They’re called Transit Revitalization Investment Districts, or TRIDs, and are the only statewide tool to promote transit-oriented development.
Since the state legislature authorized them in 2004, more than a dozen TRID projects have been proposed across the state. Only one of those projects, in a Pittsburgh suburb, has actually gone ahead.
And Philadelphia’s signature transit-oriented development, or TOD, project, near the Temple University regional rail station, dropped an attempt to establish a TRID.
So why has the state’s signature TOD initiative failed to produce results? Philadelphia-area transportation planners give a couple of reasons.
Here’s a brief overview of what a TRID does.
Essentially, TRIDs are creative ways of financing real estate development projects around transit stations.
They allow municipalities to capture excess tax revenue — usually in the form property taxes — generated by any development within a given TRID district and require that the money be used inside the district for things like infrastructure and transit improvements.
Take a property that pays $50 a year in taxes. After a municipality sets up a TRID and builds its centerpiece transit-oriented development, the property’s taxes go up to $150. That extra $100 tax increment would be diverted from the municipality’s general fund and could be bonded against to pay for transit station repairs or sidewalk improvements. Or it could provide the last bit of financing necessary to make the whole TOD project come together.
Show me the money
But it’s precisely what happens to that extra revenue that’s the toughest nut to crack. TRIDs don’t provide a lot of money, but at the same time, it’s hard to convince municipalities to part with the cash.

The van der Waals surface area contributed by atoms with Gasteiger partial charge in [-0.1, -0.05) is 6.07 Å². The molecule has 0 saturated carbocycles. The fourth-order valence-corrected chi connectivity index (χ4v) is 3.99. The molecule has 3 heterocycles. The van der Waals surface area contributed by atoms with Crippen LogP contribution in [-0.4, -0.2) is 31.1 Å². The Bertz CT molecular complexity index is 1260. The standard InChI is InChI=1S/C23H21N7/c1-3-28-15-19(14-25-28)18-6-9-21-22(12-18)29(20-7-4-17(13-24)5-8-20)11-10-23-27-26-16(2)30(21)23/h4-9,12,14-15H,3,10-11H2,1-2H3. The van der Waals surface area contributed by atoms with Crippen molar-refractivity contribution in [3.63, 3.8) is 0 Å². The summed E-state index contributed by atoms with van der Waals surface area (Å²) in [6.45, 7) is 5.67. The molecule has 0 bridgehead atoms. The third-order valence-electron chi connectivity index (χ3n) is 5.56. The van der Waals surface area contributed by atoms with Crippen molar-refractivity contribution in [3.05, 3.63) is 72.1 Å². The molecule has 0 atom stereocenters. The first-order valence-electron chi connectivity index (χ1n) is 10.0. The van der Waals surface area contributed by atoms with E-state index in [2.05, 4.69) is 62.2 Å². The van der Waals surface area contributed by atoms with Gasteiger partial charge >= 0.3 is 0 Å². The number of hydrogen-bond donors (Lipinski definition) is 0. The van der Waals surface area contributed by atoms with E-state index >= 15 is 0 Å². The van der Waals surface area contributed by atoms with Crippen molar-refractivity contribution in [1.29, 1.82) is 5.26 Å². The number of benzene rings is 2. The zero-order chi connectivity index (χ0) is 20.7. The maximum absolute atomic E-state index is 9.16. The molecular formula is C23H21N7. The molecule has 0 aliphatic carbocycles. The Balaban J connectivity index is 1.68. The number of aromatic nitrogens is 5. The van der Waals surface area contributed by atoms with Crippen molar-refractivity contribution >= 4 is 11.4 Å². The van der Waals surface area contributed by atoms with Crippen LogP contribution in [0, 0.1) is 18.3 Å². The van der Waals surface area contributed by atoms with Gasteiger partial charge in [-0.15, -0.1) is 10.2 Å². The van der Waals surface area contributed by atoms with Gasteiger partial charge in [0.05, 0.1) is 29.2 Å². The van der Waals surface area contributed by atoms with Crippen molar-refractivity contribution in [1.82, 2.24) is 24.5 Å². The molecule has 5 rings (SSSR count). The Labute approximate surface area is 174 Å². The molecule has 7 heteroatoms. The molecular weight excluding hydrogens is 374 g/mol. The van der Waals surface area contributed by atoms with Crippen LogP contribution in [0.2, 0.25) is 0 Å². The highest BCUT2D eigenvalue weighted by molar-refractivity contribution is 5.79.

TRIDs were never meant to provide enough to, say, pay for the extension of a transit line.
At most, they’re designed to provide a few million dollars to help “jumpstart” a proposed development or pay for station renovations, according to Richard Bickel, director of planning at the Delaware Valley Regional Planning Commission and the author of the state’s TRID legislation.
That’s not necessarily enough money to finance the big multi-million dollar projects envisioned as drivers of economic revitalization.
The only extant TRID, in the Pittsburgh suburb of Mt. Lebanon, is still applying for state grants to pay for an engineering study to sink a part of the local light rail system underground. (The TRID development involves developing a hotel around an existing transit station.)
In the end, the fact that TRIDs don't bring in that much money steered the Temple University rail station development — one of two TRID proposals in Philadelphia — away from the financing mechanism.
Scott Page of Interface Studio, a planner on the project, said the TRID payout would have been limited — especially given the property values in Eastern North Philadelphia.
(Page did say the TRID planning process was a useful tool for envisioning the development and soliciting and building community support. Asociación Puertorriqueños en Marcha, the nonprofit spearheading the development, may seek a TRID designation for subsequent projects at the site.)
The lost revenue does, however, draw the attention of municipalities and school districts, who are essentially being forced to forgo financing — and in the case of school districts, possibly contend with educating the school-aged kids any residential development might bring in.
Given that, SEPTA planner Erik Johanson said Philadelphia is an ideal environment for TRIDs: The city’s budget is so big and the School District so large, some lost revenue and a couple more students shouldn’t be enough to make a big dent.
That’s not necessarily how the city sees it.
“The city really relies on the growth in property tax revenues to provide city services,” said Planning Commission executive director Gary Jastrzab.
Though he thinks TRIDs are a valuable tool, Jastrzab also noted that money captured through a TRID wouldn’t go toward more general city-wide services. Moreover, the city has two specific problems to contend with.
First, because the property valuation system is in disarray, it’s hard to figure out how much money a TRID should bring in.
Second, the 10-year tax abatement on any new development takes a big bite out of what money a TRID could bring in because TRIDs can only capture 20 years worth of tax revenue.
It’s hard to be first
Then there’s the question of how TRIDs actually work in practice.